Montgomery County No. 1 for public records issues, state auditor says


The Ohio Auditor of State issued 14 citations against public agencies in Montgomery County last year for running afoul of state public records rules, more than in any other county in Ohio.

Problems identified ranged from not having a public records policy to improperly releasing someone’s Social Security number in response to a records request. They occurred at cities, townships, charter schools and entities such as cemeteries.

This is according to a report released Sunday that says the 321 public records citations issued to 267 entities across Ohio last year was a 22 percent drop from the year before. The issues were identified as part of routine state audits of 4,803 public agencies last year.

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The annual report was released to coincide with National Sunshine Week March 11-17, which raises awareness of the importance of open government and transparency.

Most citations last year stemmed from officials failing to attend state-mandated public records training, lacking public records policies or not making policies available to the public.

“I can understand a bookkeeping error – mistakes happen,” State Auditor Dave Yost said in a statement. “But there’s no justification for violating the clear law of public records.”

Four Montgomery County charter schools were cited for not having a proper records retention policy.

The largest local government dinged for public records problems was Huber Heights, which the auditor’s office found improperly released someone’s Social Security number in response to a records requests.

Anthony Rodgers, city clerk of council, said the city was providing contractor salaries as part of a records request and missed redaction of one Social Security number on one page.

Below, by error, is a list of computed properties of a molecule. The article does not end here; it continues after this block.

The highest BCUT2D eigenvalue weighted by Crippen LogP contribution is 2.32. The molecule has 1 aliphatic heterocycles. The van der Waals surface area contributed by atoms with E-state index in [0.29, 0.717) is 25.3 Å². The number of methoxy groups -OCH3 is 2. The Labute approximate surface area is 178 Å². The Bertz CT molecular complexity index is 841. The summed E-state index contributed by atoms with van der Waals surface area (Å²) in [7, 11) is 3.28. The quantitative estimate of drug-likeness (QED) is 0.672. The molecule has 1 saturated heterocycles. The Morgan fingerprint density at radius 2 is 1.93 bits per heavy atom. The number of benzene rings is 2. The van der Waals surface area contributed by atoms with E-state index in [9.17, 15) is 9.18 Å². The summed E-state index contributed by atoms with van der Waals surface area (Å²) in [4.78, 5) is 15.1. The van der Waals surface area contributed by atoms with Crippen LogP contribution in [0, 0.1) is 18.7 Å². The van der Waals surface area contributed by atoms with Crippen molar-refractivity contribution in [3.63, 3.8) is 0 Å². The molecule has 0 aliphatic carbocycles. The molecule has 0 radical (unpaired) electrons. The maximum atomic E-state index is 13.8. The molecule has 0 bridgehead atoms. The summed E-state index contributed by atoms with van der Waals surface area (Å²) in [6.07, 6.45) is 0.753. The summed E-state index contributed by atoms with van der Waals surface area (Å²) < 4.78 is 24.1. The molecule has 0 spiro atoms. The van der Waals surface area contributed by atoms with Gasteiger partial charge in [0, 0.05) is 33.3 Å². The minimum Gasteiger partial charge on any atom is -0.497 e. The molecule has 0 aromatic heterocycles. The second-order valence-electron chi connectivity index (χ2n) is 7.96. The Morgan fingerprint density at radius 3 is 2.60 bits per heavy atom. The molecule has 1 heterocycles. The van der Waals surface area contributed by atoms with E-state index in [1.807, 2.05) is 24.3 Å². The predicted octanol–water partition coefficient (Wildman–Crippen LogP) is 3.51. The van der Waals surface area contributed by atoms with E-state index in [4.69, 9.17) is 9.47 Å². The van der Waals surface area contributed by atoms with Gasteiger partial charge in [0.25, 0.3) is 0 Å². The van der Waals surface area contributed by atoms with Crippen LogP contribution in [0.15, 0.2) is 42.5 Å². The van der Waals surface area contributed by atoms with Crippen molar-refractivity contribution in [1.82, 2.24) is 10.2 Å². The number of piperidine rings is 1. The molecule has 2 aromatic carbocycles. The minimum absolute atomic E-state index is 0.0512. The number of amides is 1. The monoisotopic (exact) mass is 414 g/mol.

“It wasn’t a systematic problem or anything. It was an isolated situation,” he said. He said both the worker and the records recipient were notified of the mistake.

I-TEAM: More public officials dinged for ethics violations

The report says New Carlisle officials failed to attend required public records training, making it one of five public entities to receive six combined citations in Clark County.

New Carlisle City Manager Randy Bridge said he attended the training as required but a “miscommunication” led to the council not getting credit for it. He said it was fixed and didn’t surface as an issue in their most recent audit released this year.

In Butler County, the village of Millville was cited both for not adopting a formal public records policy and for keeping incomplete minutes of village meetings.

Butler Twp. in Montgomery County also received two citations: one for trustees not attending public records training and another for not keeping documentation of a $25 expenditure.

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Township Administrator Erika Vogel said they came into compliance with training requirements and that the $25 charge was an online purchase for supplies by the former police chief for which they can’t find the receipt.

“That was just one that fell through the cracks,” she said.

Yost’s report noted villages received a disproportionate number of violations, followed by townships.

“Message to public officials: These are not your records,” Yost said. “These are public records, and it is the law. You need to do whatever it takes to remind yourself to comply. And there’s training available to help you.”



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